“Today is the oldest you’ve ever been and the youngest you’ll ever be again.”
This quote, attributed to Eleanor Roosevelt, is a very matter-of-fact, no-nonsense response to everyone’s never-ending battle with Father Time. Regardless of what point along the timeline you’re currently on, you will always be moving in the same direction–getting older. Sometimes this is viewed as a good thing, like when you’re 19 or 20 and anxiously awaiting the world of opportunities that opens up to you once you’ve reached the magic number of 21. But there can eventually come a time when the numbers feel intimidating, such as the completion of one decade and the start of another.
There are several reasons why this happens. For starters, there is an adjustment period to having your age start with a new digit, and to the stereotypes that may come along with it. Not everyone lives life according to the pigeonholed timeline of expectation; many twenty-somethings have had the kinds of life experiences that mature them well beyond their expected years, while a good number of forty-somethings have yet to truly outgrow the college frat boy or sorority girl mentality expected of someone half their age.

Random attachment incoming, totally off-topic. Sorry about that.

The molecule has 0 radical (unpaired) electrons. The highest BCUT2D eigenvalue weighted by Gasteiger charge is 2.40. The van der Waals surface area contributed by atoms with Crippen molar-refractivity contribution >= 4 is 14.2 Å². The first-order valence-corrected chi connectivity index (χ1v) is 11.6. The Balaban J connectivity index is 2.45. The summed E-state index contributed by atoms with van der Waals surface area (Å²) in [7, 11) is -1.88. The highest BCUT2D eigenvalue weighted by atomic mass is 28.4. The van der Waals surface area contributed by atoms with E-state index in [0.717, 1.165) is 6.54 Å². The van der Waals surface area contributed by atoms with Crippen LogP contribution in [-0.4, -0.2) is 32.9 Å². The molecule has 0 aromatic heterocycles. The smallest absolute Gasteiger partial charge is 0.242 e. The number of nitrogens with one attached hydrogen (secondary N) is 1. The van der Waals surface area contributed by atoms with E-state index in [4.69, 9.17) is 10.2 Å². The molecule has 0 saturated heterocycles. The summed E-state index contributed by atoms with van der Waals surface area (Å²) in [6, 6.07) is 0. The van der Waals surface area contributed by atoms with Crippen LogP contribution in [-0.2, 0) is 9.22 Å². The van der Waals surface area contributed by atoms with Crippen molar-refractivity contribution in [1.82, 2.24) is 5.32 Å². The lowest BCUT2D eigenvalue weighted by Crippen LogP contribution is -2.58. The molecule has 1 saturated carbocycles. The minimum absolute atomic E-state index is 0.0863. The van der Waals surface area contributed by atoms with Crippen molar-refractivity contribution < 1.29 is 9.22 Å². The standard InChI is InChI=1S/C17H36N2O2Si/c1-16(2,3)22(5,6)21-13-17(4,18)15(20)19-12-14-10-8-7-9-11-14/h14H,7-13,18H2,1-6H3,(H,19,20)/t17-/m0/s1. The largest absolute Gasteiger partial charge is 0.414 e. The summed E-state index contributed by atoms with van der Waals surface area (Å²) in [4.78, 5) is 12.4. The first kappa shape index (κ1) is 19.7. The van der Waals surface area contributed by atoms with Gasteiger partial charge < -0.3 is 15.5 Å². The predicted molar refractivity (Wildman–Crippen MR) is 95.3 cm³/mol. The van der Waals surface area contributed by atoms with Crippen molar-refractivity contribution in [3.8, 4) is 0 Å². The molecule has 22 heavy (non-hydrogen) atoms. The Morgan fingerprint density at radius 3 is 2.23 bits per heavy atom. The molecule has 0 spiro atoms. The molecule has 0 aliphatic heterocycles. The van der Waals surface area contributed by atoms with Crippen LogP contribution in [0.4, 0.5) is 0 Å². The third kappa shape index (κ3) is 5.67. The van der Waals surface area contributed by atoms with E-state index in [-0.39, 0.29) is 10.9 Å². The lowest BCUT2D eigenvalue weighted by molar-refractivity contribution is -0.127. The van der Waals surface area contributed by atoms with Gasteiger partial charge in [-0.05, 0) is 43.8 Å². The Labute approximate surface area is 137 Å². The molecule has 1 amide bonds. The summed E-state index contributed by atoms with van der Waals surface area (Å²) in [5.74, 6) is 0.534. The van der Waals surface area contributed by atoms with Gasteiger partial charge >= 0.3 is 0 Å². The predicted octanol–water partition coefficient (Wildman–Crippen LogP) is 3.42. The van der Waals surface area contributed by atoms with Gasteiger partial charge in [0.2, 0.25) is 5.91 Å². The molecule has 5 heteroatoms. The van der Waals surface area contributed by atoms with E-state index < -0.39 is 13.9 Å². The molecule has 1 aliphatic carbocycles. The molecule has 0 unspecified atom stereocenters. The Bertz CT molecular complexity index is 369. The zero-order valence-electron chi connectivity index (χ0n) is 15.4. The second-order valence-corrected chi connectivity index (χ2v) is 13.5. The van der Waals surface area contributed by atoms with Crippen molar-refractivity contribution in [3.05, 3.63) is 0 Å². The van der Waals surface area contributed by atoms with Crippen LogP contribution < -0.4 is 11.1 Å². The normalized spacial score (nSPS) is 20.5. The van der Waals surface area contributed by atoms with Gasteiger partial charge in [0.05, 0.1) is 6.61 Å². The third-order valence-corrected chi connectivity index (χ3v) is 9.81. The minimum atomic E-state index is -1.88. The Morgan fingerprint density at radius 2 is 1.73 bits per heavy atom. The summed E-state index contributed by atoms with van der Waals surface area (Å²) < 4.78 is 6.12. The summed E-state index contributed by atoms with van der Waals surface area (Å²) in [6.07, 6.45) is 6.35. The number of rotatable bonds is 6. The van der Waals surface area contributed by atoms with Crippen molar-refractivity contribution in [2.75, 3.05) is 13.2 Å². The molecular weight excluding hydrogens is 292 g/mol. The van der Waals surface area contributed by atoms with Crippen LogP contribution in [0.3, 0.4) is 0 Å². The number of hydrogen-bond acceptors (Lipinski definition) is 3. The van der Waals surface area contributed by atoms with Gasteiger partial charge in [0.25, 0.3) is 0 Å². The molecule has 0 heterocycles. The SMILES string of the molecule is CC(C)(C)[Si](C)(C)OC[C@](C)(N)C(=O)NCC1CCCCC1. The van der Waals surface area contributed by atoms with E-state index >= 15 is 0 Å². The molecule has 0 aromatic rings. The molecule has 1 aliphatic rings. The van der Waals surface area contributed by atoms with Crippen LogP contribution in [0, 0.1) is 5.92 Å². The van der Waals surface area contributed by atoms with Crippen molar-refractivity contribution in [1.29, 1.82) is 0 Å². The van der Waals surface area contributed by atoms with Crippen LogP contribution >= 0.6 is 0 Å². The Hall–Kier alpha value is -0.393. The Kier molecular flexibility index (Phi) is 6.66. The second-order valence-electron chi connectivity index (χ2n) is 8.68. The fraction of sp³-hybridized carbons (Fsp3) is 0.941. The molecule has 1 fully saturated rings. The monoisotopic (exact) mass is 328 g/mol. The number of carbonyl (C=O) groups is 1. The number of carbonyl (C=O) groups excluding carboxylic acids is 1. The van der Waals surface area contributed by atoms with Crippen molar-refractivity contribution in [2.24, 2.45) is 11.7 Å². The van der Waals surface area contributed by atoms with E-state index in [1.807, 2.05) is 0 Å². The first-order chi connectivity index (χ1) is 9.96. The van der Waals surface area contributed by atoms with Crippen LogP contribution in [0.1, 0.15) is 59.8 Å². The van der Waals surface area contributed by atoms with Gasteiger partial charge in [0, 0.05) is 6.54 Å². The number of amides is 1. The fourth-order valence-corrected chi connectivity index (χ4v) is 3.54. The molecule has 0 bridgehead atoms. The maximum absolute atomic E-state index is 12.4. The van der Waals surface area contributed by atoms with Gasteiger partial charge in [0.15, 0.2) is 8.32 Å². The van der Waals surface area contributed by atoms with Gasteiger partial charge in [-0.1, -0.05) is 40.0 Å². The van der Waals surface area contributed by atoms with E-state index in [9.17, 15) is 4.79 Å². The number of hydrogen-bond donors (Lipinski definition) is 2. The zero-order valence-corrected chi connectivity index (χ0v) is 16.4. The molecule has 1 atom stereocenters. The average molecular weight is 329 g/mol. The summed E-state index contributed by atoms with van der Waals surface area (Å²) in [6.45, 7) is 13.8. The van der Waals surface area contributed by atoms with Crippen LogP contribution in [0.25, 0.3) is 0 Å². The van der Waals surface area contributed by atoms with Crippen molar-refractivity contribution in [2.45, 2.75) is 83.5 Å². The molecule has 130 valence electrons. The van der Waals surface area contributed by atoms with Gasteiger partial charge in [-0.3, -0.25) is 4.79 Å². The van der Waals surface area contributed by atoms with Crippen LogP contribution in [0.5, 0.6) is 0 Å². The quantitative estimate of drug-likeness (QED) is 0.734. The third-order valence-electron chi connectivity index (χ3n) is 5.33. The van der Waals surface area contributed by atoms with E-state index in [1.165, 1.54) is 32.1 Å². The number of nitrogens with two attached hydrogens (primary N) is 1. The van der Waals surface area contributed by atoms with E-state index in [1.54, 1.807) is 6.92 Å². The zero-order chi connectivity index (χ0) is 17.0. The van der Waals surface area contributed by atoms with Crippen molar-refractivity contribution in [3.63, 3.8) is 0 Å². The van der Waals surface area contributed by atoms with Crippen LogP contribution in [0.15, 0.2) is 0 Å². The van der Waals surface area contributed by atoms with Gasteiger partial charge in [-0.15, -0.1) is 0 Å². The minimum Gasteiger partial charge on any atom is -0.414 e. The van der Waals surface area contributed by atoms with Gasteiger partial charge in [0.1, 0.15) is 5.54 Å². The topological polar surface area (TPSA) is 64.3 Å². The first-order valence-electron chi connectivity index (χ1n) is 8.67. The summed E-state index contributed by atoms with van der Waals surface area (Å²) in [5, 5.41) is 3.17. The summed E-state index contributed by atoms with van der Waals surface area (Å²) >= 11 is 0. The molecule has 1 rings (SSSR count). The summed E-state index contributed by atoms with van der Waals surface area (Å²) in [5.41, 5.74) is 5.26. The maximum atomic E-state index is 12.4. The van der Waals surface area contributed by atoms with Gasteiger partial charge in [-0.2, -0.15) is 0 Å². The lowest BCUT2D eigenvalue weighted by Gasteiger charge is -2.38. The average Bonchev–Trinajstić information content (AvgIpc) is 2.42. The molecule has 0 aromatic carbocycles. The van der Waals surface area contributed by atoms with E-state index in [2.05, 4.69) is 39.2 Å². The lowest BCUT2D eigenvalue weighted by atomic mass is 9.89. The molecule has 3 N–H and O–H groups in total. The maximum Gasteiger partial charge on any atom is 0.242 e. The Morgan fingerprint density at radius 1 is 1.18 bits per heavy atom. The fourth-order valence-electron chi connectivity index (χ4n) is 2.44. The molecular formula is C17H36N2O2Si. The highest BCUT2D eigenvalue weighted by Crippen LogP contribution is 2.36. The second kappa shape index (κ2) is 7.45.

Similarly, age can be intimidating because of its stereotypes, in the form of expectations that might not yet be met. In my initial post on this blog, I noted that many of us struggle to ever truly answer the infamous question of “What do you want to be when you grow up?” And while only some of us will successfully answer this question by the time we are old enough to actually get out into the “real world,” there is a general assumption that we’ll at least have this answer by the time we’re in our thirties.
There are other aspects of life, though, that also tend to correlate strongly with one’s chronological age. Recently, my girlfriend Mia and I have noticed several in particular, both within our own common activities and in the lives of those around us. Those of us in our thirties often like to deny their age, saying things like, “I still feel like I’m in my twenties!” But, as I half-jokingly told Mia the other day, one of the fastest ways to return to the reality that we truly are in our thirties is to actually hang around with twenty-somethings, or to simply hear the stories they tell from their daily lives.